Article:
Hebrew Words

Hebrew is God’s heart language—the mother tongue of the Scriptures Jesus read. Hebrew is also an extremely rich, poetic language that looks at the world in very different ways than English. What it says in English is an inexact representation of its meaning in its original language.

Some ideas simply don’t travel well across languages and time. In order to taste the true breadth of expression of the Bible’s ancient words, you have to travel back mentally to their original Middle Eastern setting. If we want to hear the Bible for what it really is saying, we need to get a sense for its idioms and thought patterns.

We can gain rich insights into scripture by focusing on the Hebrew words of the Bible and examining their multi-faceted expressions. Sometimes this can help us avoid misunderstandings, when we see that even though a word has been translated into English, there may be a different picture behind it than what we have.

The Old Testament was written in Hebrew, and even though the New Testament was written in Greek, it was written almost entirely by Jews growing up in a Hebrew-speaking, Semitic-thinking culture. Having a sense for the Hebrew language is therefore very important for understanding the Bible, and gives us clues on the thinking patterns of its writers. Besides making the Bible clearer, hearing its words as they were originally meant is a tremendously enriching experience, giving us wonderful new insights into God’s word.

What can we learn?


Jewish Cemetary

Brief Articles

Adamah – from Earth, And Yet More Ish & Ishah – Together Fully Human
Shalvah – Peace Within Your Walls Geshem – Rain from Heaven
Metzudah – God is Our Refuge Tzarah – When Times Are Tight
Tzel – The Necessity of Shade Ganav – Another Way to Steal
Amar – You Have Heard it Said M’agal – Righteous Paths
Tal – The Dew of Unity Hesed – Long Acting Love
Echad – Loving God Alone Nasag – Overtaken by God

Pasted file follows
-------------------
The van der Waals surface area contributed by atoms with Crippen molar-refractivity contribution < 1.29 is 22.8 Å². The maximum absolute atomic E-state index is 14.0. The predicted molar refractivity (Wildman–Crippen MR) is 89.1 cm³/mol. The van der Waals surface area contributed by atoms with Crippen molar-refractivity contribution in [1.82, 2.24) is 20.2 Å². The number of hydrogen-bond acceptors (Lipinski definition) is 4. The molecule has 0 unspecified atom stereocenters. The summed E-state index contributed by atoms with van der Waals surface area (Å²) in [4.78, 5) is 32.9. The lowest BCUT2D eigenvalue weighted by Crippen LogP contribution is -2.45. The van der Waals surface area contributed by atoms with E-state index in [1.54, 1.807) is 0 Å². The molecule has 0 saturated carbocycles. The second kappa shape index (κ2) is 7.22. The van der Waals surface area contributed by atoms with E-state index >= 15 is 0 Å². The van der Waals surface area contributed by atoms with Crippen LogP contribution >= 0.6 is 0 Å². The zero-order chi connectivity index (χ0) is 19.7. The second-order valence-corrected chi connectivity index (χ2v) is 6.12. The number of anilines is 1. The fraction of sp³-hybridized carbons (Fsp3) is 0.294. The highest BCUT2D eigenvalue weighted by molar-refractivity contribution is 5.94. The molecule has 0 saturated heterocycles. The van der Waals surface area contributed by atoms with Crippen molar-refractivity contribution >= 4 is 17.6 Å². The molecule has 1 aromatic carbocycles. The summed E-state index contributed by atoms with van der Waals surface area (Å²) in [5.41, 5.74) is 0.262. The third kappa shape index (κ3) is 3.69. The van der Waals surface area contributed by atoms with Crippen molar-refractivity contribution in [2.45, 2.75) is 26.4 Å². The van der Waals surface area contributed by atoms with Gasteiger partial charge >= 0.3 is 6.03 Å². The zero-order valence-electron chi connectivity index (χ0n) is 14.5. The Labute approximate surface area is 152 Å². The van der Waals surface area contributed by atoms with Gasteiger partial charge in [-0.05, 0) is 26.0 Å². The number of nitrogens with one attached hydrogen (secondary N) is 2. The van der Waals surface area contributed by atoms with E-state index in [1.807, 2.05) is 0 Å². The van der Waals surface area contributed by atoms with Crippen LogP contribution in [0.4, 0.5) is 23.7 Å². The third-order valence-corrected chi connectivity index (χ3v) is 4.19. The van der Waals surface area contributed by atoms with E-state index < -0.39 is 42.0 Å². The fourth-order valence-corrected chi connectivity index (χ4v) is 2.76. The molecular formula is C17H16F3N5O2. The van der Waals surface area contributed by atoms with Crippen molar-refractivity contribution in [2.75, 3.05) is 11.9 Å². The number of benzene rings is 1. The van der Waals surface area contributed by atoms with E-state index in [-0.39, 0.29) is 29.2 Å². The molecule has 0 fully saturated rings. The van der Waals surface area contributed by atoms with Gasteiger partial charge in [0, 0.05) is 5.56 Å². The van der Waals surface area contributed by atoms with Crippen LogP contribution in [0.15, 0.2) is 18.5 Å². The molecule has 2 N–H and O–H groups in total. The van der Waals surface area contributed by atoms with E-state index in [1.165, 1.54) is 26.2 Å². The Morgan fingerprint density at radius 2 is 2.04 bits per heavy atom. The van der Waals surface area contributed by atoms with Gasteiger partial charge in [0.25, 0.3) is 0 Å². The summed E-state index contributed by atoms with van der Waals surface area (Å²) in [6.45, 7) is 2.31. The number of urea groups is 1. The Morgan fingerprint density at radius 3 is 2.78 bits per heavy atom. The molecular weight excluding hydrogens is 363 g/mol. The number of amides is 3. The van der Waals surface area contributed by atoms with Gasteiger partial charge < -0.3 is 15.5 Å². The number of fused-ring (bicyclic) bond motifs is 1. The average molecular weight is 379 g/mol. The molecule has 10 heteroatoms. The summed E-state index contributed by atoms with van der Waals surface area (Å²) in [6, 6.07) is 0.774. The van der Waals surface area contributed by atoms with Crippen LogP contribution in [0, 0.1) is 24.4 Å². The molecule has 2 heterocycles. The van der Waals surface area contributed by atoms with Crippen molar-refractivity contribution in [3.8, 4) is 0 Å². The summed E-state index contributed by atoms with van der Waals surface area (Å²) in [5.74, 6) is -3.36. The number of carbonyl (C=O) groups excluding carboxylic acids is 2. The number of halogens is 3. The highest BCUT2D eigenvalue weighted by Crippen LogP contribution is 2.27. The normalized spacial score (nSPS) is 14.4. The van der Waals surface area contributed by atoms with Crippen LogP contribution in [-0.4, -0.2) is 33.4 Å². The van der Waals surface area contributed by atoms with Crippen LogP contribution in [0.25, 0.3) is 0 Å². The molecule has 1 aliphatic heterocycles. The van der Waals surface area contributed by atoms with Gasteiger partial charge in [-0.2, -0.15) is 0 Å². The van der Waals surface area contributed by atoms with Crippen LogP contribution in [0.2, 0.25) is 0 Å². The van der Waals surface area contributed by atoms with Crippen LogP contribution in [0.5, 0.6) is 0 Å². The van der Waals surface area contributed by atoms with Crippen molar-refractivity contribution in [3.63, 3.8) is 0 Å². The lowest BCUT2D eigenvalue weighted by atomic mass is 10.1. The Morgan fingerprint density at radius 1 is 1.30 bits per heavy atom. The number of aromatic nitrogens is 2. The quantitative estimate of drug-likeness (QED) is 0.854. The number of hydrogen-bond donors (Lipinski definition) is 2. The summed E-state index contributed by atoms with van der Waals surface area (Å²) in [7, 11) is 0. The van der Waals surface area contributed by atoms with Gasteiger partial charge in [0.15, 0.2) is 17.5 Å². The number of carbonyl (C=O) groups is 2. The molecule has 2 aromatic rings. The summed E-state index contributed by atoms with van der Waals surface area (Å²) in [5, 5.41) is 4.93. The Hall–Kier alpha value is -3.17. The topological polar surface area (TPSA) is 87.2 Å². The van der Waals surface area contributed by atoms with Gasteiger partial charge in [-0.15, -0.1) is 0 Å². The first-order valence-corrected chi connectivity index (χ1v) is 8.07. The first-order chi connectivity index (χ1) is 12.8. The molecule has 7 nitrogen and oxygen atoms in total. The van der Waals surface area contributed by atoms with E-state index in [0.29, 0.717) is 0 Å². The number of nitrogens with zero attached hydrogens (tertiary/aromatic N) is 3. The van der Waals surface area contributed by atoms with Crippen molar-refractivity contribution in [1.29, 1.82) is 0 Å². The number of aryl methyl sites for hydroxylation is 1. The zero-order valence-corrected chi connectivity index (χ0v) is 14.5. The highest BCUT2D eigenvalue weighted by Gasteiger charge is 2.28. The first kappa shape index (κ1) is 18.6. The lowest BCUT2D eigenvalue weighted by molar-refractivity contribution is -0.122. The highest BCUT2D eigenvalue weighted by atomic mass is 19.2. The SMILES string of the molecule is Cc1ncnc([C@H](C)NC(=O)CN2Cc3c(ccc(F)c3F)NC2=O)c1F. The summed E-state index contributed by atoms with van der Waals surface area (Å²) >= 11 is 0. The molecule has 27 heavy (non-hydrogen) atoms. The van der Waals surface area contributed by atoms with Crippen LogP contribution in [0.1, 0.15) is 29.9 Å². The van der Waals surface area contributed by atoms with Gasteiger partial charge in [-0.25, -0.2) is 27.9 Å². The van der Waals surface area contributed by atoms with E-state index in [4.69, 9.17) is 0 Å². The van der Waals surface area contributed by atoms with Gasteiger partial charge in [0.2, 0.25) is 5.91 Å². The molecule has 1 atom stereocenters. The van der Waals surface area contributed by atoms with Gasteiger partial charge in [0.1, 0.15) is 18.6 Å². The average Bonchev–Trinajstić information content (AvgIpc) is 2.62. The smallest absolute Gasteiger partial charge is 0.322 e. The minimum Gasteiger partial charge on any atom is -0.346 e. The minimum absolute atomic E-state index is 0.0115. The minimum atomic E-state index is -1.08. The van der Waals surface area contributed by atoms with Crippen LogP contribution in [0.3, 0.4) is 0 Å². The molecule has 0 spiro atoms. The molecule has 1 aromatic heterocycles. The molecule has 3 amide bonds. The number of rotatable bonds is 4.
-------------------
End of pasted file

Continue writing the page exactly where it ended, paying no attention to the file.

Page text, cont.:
Ahf – When Anger Burns Inclined Toward God
Tamim – Being Perfect Tzedakah – God’s Kind of Righteousness
Adonai – My Lord Pakad – To Visit
Shem – Name Kanafim – Wings
Ro’eh – Shepherd Torah – Law, Instruction
Ben – Son Levav – Heart, Mind
Noseh Avon – Carrying Guilt Kavanah – Praying with Intention
The Joy of Repentance Faithful Wounds
Ahavah – Another Kind of Love Chayei Olam – Eternal Life
Amen and Amen! Shema Hear and Obey
Me’odeka  Yarah – Fear of the Lord
Emunah – Faithfulness Beit House
Barak – Bless Ba’ash – Stench
Shalom – Peace Avad – To Serve
Yod – One Very Significant Letter Makor – Source
Lechem – Bread Tov Ayin – A Good Eye
Nephesh – Soul, Life Da’at Elohim – Knowledge of God

For a collection of short essays on the meaning of Hebrew words, see Listening to the Language of the Bible, En-Gedi Resource Center, 2015. This is a guide for discovering the richness of the Scriptures in their Hebraic setting.

Longer Essays

Listening Through Jesus’ Ears – The Bible often speaks in odd-sounding, poetic phrases that come from its Hebraic culture. Hearing its words as they were originally meant gives us new insights into God’s word.

Does God Forget Sins? – Understanding the biblical ideas of “remembering” and “forgetting” helps us understand about forgiveness of sin.

Does God Want Us To Fear Him? – An explanation of how the difficult phrase “fear of the Lord” in the Bible can be very rich in our lives.

What’s the Good News? – Some kinds of news have the power to change our lives overnight — the birth of a baby, the diagnosis of cancer. … An excerpt from our book, Listening to the Language of the Bible

The Hebrew Concept of Wisdom – The Hebrew word hokmah is used to describe both wisdom and skilled labor.

In the Name of the Lord – “In the name of” is a Hebraic figure of speech that has been misunderstood by many Christians, sometimes leading to errors in thought and practice.

Shma Yisrael

Links for Further Study:

If you’re truly inspired to keep learning Hebrew, you should consider taking a course from the Biblical Language Center. Their innovative program is unique and extremely effective.

(Photo: Evgeni Zotov, Rabanus Flavus)